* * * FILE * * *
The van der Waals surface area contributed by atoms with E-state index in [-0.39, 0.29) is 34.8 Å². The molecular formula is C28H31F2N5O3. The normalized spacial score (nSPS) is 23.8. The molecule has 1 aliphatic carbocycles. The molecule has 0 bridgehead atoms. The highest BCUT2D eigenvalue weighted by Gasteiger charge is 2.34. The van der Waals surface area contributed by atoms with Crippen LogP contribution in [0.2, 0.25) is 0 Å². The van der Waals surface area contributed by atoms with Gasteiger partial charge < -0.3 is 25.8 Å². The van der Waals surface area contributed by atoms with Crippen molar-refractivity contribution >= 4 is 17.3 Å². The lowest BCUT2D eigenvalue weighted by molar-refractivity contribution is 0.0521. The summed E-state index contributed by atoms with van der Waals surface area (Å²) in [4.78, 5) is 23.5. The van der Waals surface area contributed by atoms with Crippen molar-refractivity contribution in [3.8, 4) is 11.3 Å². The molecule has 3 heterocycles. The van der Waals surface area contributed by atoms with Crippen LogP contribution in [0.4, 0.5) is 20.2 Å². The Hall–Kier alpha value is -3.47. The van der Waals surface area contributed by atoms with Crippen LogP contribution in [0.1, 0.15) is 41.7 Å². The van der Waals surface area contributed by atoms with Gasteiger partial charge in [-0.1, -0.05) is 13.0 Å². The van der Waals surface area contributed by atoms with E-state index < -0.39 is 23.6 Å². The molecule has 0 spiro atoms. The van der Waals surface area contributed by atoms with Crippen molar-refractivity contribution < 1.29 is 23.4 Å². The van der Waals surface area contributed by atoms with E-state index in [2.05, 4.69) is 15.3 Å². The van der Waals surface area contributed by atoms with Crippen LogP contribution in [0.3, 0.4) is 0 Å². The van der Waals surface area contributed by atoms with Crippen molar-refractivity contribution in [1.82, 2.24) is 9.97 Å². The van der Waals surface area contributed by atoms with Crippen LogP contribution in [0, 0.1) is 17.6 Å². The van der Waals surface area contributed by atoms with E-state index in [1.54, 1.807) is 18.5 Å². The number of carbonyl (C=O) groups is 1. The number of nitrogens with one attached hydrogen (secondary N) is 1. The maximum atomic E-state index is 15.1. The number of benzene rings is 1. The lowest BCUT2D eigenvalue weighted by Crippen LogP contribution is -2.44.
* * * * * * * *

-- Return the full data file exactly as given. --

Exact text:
The van der Waals surface area contributed by atoms with E-state index in [-0.39, 0.29) is 34.8 Å². The molecular formula is C28H31F2N5O3. The normalized spacial score (nSPS) is 23.8. The molecule has 1 aliphatic carbocycles. The molecule has 0 bridgehead atoms. The highest BCUT2D eigenvalue weighted by Gasteiger charge is 2.34. The van der Waals surface area contributed by atoms with Crippen LogP contribution in [0.2, 0.25) is 0 Å². The van der Waals surface area contributed by atoms with Gasteiger partial charge < -0.3 is 25.8 Å². The van der Waals surface area contributed by atoms with Crippen molar-refractivity contribution >= 4 is 17.3 Å². The lowest BCUT2D eigenvalue weighted by molar-refractivity contribution is 0.0521. The summed E-state index contributed by atoms with van der Waals surface area (Å²) in [4.78, 5) is 23.5. The van der Waals surface area contributed by atoms with Crippen molar-refractivity contribution in [3.8, 4) is 11.3 Å². The molecule has 3 heterocycles. The van der Waals surface area contributed by atoms with Crippen LogP contribution in [0.4, 0.5) is 20.2 Å². The Hall–Kier alpha value is -3.47. The van der Waals surface area contributed by atoms with Crippen LogP contribution in [0.1, 0.15) is 41.7 Å². The van der Waals surface area contributed by atoms with Gasteiger partial charge in [-0.1, -0.05) is 13.0 Å². The van der Waals surface area contributed by atoms with E-state index < -0.39 is 23.6 Å². The molecule has 0 spiro atoms. The van der Waals surface area contributed by atoms with Crippen molar-refractivity contribution < 1.29 is 23.4 Å². The van der Waals surface area contributed by atoms with E-state index in [2.05, 4.69) is 15.3 Å². The van der Waals surface area contributed by atoms with Crippen LogP contribution in [0.3, 0.4) is 0 Å². The van der Waals surface area contributed by atoms with Crippen molar-refractivity contribution in [1.82, 2.24) is 9.97 Å². The van der Waals surface area contributed by atoms with Crippen LogP contribution in [0, 0.1) is 17.6 Å². The van der Waals surface area contributed by atoms with E-state index in [1.54, 1.807) is 18.5 Å². The number of carbonyl (C=O) groups is 1. The number of nitrogens with one attached hydrogen (secondary N) is 1. The maximum atomic E-state index is 15.1. The number of benzene rings is 1. The lowest BCUT2D eigenvalue weighted by Crippen LogP contribution is -2.44.